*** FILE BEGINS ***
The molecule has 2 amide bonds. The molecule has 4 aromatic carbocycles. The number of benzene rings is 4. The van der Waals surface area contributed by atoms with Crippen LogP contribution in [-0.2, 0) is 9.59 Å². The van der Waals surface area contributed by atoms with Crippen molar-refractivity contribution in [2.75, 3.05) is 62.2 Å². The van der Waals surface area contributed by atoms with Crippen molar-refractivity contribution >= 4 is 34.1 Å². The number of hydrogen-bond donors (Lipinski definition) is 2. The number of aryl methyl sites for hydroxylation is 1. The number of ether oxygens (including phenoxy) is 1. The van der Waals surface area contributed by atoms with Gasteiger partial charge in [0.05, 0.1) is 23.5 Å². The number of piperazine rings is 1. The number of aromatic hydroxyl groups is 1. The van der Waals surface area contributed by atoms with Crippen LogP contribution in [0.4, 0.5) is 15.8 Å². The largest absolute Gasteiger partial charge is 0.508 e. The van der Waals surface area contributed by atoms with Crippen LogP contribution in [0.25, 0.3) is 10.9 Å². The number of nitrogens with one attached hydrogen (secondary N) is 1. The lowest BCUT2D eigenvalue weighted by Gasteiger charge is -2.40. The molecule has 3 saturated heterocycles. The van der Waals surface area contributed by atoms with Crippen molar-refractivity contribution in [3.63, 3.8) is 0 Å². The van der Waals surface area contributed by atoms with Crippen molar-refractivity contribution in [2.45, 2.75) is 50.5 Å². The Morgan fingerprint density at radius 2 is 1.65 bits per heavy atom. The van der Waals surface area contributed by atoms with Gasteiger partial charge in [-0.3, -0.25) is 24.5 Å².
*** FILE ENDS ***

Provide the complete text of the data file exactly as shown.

The molecule has 2 amide bonds. The molecule has 4 aromatic carbocycles. The number of benzene rings is 4. The van der Waals surface area contributed by atoms with Crippen LogP contribution in [-0.2, 0) is 9.59 Å². The van der Waals surface area contributed by atoms with Crippen molar-refractivity contribution in [2.75, 3.05) is 62.2 Å². The van der Waals surface area contributed by atoms with Crippen molar-refractivity contribution >= 4 is 34.1 Å². The number of hydrogen-bond donors (Lipinski definition) is 2. The number of aryl methyl sites for hydroxylation is 1. The number of ether oxygens (including phenoxy) is 1. The van der Waals surface area contributed by atoms with Gasteiger partial charge in [0.05, 0.1) is 23.5 Å². The number of piperazine rings is 1. The number of aromatic hydroxyl groups is 1. The van der Waals surface area contributed by atoms with Crippen LogP contribution in [0.4, 0.5) is 15.8 Å². The largest absolute Gasteiger partial charge is 0.508 e. The van der Waals surface area contributed by atoms with Crippen LogP contribution in [0.25, 0.3) is 10.9 Å². The number of nitrogens with one attached hydrogen (secondary N) is 1. The lowest BCUT2D eigenvalue weighted by Gasteiger charge is -2.40. The molecule has 3 saturated heterocycles. The van der Waals surface area contributed by atoms with Crippen molar-refractivity contribution in [3.63, 3.8) is 0 Å². The van der Waals surface area contributed by atoms with Crippen molar-refractivity contribution in [2.45, 2.75) is 50.5 Å². The Morgan fingerprint density at radius 2 is 1.65 bits per heavy atom. The van der Waals surface area contributed by atoms with Gasteiger partial charge in [-0.3, -0.25) is 24.5 Å².